Observations with respect to the relationship between symptoms and diseases can seriously be biased by selection phenomena. This selection may occur from the general population, via consultation behavior, diagnostic and therapeutic activities of the general practitioner, and by referral.Relationships may be suggested and reproduced even if they do not exist in unselected populations, as a product of diagnostic routines. Correction for selection bias can only be achieved by choosing proper comparison groups. While this can be done in a general practice (...) setting, this is almost impossible after referral, as is demonstrated in this paper. Surprisingly, the most unbiased estimation of the relationship between symptoms and diseases after referral can be made from patient groups that are referred for reason unrelated to the disease under study. (shrink)
Though P. G. Tait was in a seemingly perfect position to teach both William Thomson's thermodynamics and James Clerk Maxwell's electromagnetic theory of light, he did not. Tait probably first encountered the new thermodynamics in the 1850s at Queen's College, Belfast, and presented the ideas in his inaugural lecture at Edinburgh in 1860, soon making energy theory the centre-piece of his course there. The comprehensiveness of energy theory plus Thomson's opposition to Maxwell's electromagnetic theory evidently combined in causing Tait to (...) de-emphasize Maxwell's theory. Ironically, Tait, the loyal Scot, thus inadvertently contributed to what might be termed the Anglicization of Scottish natural philosophy. (shrink)
Wittgenstein's Method: Neglected Aspects By Gordon Baker. Oxford: Blackwell, 2004 pp. 328. £40.00 HB.. Wittgenstein's Copernican Revolution: The Question of Linguistic Idealism By Ilham Dilman. Basingstoke: Palgrave, 2002. pp. 240. £52.50 HB. Wittgenstein: Connections and Controversies By P. M. S. Hacker. Oxford: Oxford University Press,. pp. 400. £45.00 HB; £19.99 PB. Wittgenstein's Philosophical Investigations: An Introduction By David G. Stern. Cambridge: Cambridge University Press, 2004. pp. 224. £40.00 HB; £10.99 PB.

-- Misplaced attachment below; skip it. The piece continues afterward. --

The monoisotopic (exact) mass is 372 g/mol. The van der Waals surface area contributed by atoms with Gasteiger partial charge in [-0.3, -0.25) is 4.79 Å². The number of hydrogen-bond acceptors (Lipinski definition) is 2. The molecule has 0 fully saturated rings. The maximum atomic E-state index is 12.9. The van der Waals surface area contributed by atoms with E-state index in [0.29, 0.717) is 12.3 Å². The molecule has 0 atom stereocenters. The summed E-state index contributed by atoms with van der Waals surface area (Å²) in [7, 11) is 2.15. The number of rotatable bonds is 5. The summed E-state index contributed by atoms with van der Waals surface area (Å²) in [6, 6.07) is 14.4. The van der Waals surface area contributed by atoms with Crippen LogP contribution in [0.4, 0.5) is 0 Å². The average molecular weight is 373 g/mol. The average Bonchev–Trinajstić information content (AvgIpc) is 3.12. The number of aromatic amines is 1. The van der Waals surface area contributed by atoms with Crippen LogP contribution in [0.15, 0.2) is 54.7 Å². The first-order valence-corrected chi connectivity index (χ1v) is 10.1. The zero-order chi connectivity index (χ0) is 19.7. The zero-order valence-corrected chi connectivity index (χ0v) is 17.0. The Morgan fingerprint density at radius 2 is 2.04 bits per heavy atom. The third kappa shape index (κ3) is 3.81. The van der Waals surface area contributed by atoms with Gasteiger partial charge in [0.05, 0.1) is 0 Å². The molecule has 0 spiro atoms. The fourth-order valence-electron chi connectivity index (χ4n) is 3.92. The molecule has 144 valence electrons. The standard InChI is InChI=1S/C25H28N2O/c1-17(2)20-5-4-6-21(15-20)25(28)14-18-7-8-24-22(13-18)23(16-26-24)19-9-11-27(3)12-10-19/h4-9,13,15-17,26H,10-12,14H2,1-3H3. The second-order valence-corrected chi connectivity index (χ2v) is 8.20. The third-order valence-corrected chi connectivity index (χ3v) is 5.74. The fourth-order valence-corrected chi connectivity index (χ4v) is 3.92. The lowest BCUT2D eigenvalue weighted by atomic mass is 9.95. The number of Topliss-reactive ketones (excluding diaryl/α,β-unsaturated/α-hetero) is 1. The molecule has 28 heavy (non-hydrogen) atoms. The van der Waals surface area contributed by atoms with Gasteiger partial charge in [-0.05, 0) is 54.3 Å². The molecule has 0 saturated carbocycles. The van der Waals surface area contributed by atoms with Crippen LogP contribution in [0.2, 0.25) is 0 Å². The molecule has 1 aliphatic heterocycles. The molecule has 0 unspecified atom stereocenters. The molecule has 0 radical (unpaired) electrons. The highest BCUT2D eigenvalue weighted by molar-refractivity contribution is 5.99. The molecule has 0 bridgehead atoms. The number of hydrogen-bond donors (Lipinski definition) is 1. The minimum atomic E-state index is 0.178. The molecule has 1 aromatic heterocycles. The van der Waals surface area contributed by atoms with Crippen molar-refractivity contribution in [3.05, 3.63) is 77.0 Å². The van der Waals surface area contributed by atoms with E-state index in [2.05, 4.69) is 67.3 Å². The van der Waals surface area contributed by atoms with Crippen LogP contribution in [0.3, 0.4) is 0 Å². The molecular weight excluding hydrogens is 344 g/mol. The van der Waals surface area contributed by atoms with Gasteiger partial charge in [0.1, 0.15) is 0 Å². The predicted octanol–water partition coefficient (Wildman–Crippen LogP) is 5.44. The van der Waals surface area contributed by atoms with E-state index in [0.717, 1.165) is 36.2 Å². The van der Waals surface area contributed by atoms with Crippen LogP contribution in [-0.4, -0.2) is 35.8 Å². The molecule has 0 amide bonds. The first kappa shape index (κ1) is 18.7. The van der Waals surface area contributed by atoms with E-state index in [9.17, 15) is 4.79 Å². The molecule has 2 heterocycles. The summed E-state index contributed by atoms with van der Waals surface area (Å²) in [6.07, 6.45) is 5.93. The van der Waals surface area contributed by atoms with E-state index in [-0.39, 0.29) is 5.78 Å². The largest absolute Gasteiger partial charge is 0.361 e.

Given the fact that both R.G. Collingwood and P.F. Strawson introduced, inspired by Kant, a 'reform of metaphysics' and thereby used a strikingly similar terminology, the absence of an extensive article about the comparison between their concepts of a 'reformed metaphysics' is, to say the least, rather surprising. The first aim of this article is filling up this gap. But there is more at stake. Traditionally, a twofold connection is laid between their concepts of metaphysics. First, there is the fact (...) that both authors consider metaphysics as a reflexion about the basic presuppositions of our thought and so subscribe to Kant's 'reform of metaphysics'. Subsequently, the central point of difference to be considered is that Strawson sets basic presuppositions as universal and invariable and so more directly leans against Kant than Collingwood who ascribes to these presuppositions a variable and cultural-historical character. In this article — and that is its central aim — I would like to make some critical remarks to this interpretation. First, I try to show how the resemblances between their concepts of metaphysics originate from their adoption of both Kants 'Copernican revolution' and his repudiation of transcendent metaphysics. Furthermore, I want to point out the differences between both their concepts of metaphysics, starting from their respective interpretations of Kant s transcendental idealism. While Strawson propounds an 'anodyne' interpretation of transcendental idealism, Collingwood proposes a 'radicalization' of transcendental idealism. Against the backdrop of these different interpretations, the contrast between the universal character of Strawson's metaphysics and the so-called historical-relativist character of Collingwood s metaphysics can be clarified. Finally, I will dwell on six repercussions of both their views of metaphysics. (shrink)
In ‘Wittgenstein on Language and Rules’, Professor N. Malcolm took us to task for misinterpreting Wittgenstein's arguments on the relationship between the concept of following a rule and the concept of community agreement on what counts as following a given rule. Not that we denied that there are any grammatical connections between these concepts. On the contrary, we emphasized that a rule and an act in accord with it make contact in language. Moreover we argued that agreement in judgments and (...) in definitions is indeed necessary for a shared language. But we denied that the concept of a language is so tightly interwoven with the concept of a community of speakers as to preclude its applicabilty to someone whose use of signs is not shared by others. Malcolm holds that ‘This is an unwitting reduction of Wittgenstein's originality. That human agreement is necessary for “shared” language is not so striking a thought as that it is essential for language simpliciter.’ Though less striking, we believe that it has the merit of being a true thought. We shall once more try to show both that it is correct, and that it is a correct account of Wittgenstein's arguments. (shrink)